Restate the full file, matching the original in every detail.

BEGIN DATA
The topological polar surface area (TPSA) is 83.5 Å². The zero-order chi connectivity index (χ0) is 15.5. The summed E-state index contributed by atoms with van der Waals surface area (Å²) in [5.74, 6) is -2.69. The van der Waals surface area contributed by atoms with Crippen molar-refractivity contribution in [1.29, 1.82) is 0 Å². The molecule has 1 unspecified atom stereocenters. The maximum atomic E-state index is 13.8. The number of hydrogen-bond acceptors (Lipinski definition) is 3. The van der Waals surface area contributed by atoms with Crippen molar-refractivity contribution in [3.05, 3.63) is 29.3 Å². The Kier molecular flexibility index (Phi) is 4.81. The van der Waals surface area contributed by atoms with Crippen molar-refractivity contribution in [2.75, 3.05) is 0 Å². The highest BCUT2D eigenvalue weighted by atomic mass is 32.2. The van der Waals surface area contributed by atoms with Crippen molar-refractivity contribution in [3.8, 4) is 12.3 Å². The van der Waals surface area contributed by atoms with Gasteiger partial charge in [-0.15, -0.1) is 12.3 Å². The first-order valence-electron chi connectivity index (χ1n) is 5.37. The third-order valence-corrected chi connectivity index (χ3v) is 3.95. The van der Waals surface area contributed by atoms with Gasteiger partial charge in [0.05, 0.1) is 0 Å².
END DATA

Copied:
The topological polar surface area (TPSA) is 83.5 Å². The zero-order chi connectivity index (χ0) is 15.5. The summed E-state index contributed by atoms with van der Waals surface area (Å²) in [5.74, 6) is -2.69. The van der Waals surface area contributed by atoms with Crippen molar-refractivity contribution in [1.29, 1.82) is 0 Å². The molecule has 1 unspecified atom stereocenters. The maximum atomic E-state index is 13.8. The number of hydrogen-bond acceptors (Lipinski definition) is 3. The van der Waals surface area contributed by atoms with Crippen molar-refractivity contribution in [3.05, 3.63) is 29.3 Å². The Kier molecular flexibility index (Phi) is 4.81. The van der Waals surface area contributed by atoms with Crippen molar-refractivity contribution in [2.75, 3.05) is 0 Å². The highest BCUT2D eigenvalue weighted by atomic mass is 32.2. The van der Waals surface area contributed by atoms with Crippen molar-refractivity contribution in [3.8, 4) is 12.3 Å². The van der Waals surface area contributed by atoms with Gasteiger partial charge in [-0.15, -0.1) is 12.3 Å². The first-order valence-electron chi connectivity index (χ1n) is 5.37. The third-order valence-corrected chi connectivity index (χ3v) is 3.95. The van der Waals surface area contributed by atoms with Gasteiger partial charge in [0.05, 0.1) is 0 Å².